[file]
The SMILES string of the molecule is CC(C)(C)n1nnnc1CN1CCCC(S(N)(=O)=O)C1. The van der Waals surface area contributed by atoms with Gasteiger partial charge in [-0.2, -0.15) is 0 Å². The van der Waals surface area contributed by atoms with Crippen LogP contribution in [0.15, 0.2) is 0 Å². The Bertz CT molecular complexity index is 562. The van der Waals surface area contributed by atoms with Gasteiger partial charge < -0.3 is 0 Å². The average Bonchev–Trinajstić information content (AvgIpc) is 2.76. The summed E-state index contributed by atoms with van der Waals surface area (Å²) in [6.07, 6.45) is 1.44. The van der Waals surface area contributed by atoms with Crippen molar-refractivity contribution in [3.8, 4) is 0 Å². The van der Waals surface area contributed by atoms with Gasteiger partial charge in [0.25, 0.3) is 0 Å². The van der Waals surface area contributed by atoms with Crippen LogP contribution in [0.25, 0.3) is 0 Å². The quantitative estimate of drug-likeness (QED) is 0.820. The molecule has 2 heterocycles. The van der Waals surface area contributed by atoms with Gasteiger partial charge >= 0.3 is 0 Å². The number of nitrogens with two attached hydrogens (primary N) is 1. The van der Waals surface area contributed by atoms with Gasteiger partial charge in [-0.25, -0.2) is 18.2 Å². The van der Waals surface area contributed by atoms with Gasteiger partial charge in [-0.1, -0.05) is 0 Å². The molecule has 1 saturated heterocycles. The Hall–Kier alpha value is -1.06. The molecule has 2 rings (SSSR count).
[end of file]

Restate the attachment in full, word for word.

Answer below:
The SMILES string of the molecule is CC(C)(C)n1nnnc1CN1CCCC(S(N)(=O)=O)C1. The van der Waals surface area contributed by atoms with Gasteiger partial charge in [-0.2, -0.15) is 0 Å². The van der Waals surface area contributed by atoms with Crippen LogP contribution in [0.15, 0.2) is 0 Å². The Bertz CT molecular complexity index is 562. The van der Waals surface area contributed by atoms with Gasteiger partial charge < -0.3 is 0 Å². The average Bonchev–Trinajstić information content (AvgIpc) is 2.76. The summed E-state index contributed by atoms with van der Waals surface area (Å²) in [6.07, 6.45) is 1.44. The van der Waals surface area contributed by atoms with Crippen molar-refractivity contribution in [3.8, 4) is 0 Å². The van der Waals surface area contributed by atoms with Gasteiger partial charge in [0.25, 0.3) is 0 Å². The van der Waals surface area contributed by atoms with Crippen LogP contribution in [0.25, 0.3) is 0 Å². The quantitative estimate of drug-likeness (QED) is 0.820. The molecule has 2 heterocycles. The van der Waals surface area contributed by atoms with Gasteiger partial charge >= 0.3 is 0 Å². The number of nitrogens with two attached hydrogens (primary N) is 1. The van der Waals surface area contributed by atoms with Gasteiger partial charge in [-0.25, -0.2) is 18.2 Å². The van der Waals surface area contributed by atoms with Gasteiger partial charge in [-0.1, -0.05) is 0 Å². The molecule has 1 saturated heterocycles. The Hall–Kier alpha value is -1.06. The molecule has 2 rings (SSSR count).